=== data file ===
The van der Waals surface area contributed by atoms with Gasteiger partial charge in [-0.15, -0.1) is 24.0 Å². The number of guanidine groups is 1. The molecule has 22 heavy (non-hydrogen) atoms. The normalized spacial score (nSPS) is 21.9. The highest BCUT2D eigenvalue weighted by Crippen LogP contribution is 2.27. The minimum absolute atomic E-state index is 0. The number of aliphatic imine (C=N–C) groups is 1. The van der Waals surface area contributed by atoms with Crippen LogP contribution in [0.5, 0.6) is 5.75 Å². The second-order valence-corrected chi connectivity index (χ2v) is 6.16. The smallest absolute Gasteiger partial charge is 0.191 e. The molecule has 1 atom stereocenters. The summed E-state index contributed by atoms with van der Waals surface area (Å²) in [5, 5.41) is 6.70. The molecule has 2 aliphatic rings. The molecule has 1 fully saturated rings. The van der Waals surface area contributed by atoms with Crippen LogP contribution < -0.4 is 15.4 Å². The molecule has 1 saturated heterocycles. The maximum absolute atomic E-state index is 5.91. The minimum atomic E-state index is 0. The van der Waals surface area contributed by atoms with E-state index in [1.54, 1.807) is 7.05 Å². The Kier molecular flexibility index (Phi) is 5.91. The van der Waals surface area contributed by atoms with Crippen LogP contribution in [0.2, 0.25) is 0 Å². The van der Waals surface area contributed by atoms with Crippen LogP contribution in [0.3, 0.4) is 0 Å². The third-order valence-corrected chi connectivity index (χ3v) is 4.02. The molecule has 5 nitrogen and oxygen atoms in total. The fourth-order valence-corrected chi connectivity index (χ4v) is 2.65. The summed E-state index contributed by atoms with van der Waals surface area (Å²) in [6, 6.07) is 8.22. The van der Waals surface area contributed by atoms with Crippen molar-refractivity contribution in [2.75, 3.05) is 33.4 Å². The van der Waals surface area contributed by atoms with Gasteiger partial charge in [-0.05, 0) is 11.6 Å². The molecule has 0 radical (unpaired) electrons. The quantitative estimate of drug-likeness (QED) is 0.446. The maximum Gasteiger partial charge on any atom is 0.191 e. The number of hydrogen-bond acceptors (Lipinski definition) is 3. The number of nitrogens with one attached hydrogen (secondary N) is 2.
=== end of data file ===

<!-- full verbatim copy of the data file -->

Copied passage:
The van der Waals surface area contributed by atoms with Gasteiger partial charge in [-0.15, -0.1) is 24.0 Å². The number of guanidine groups is 1. The molecule has 22 heavy (non-hydrogen) atoms. The normalized spacial score (nSPS) is 21.9. The highest BCUT2D eigenvalue weighted by Crippen LogP contribution is 2.27. The minimum absolute atomic E-state index is 0. The number of aliphatic imine (C=N–C) groups is 1. The van der Waals surface area contributed by atoms with Crippen LogP contribution in [0.5, 0.6) is 5.75 Å². The second-order valence-corrected chi connectivity index (χ2v) is 6.16. The smallest absolute Gasteiger partial charge is 0.191 e. The molecule has 1 atom stereocenters. The summed E-state index contributed by atoms with van der Waals surface area (Å²) in [5, 5.41) is 6.70. The molecule has 2 aliphatic rings. The molecule has 1 fully saturated rings. The van der Waals surface area contributed by atoms with Crippen LogP contribution < -0.4 is 15.4 Å². The molecule has 1 saturated heterocycles. The maximum absolute atomic E-state index is 5.91. The minimum atomic E-state index is 0. The van der Waals surface area contributed by atoms with E-state index in [1.54, 1.807) is 7.05 Å². The Kier molecular flexibility index (Phi) is 5.91. The van der Waals surface area contributed by atoms with Crippen LogP contribution in [0.2, 0.25) is 0 Å². The van der Waals surface area contributed by atoms with Crippen LogP contribution in [0.3, 0.4) is 0 Å². The third-order valence-corrected chi connectivity index (χ3v) is 4.02. The molecule has 5 nitrogen and oxygen atoms in total. The fourth-order valence-corrected chi connectivity index (χ4v) is 2.65. The summed E-state index contributed by atoms with van der Waals surface area (Å²) in [6, 6.07) is 8.22. The van der Waals surface area contributed by atoms with Crippen molar-refractivity contribution in [2.75, 3.05) is 33.4 Å². The van der Waals surface area contributed by atoms with Gasteiger partial charge in [-0.05, 0) is 11.6 Å². The molecule has 0 radical (unpaired) electrons. The quantitative estimate of drug-likeness (QED) is 0.446. The maximum Gasteiger partial charge on any atom is 0.191 e. The number of hydrogen-bond acceptors (Lipinski definition) is 3. The number of nitrogens with one attached hydrogen (secondary N) is 2.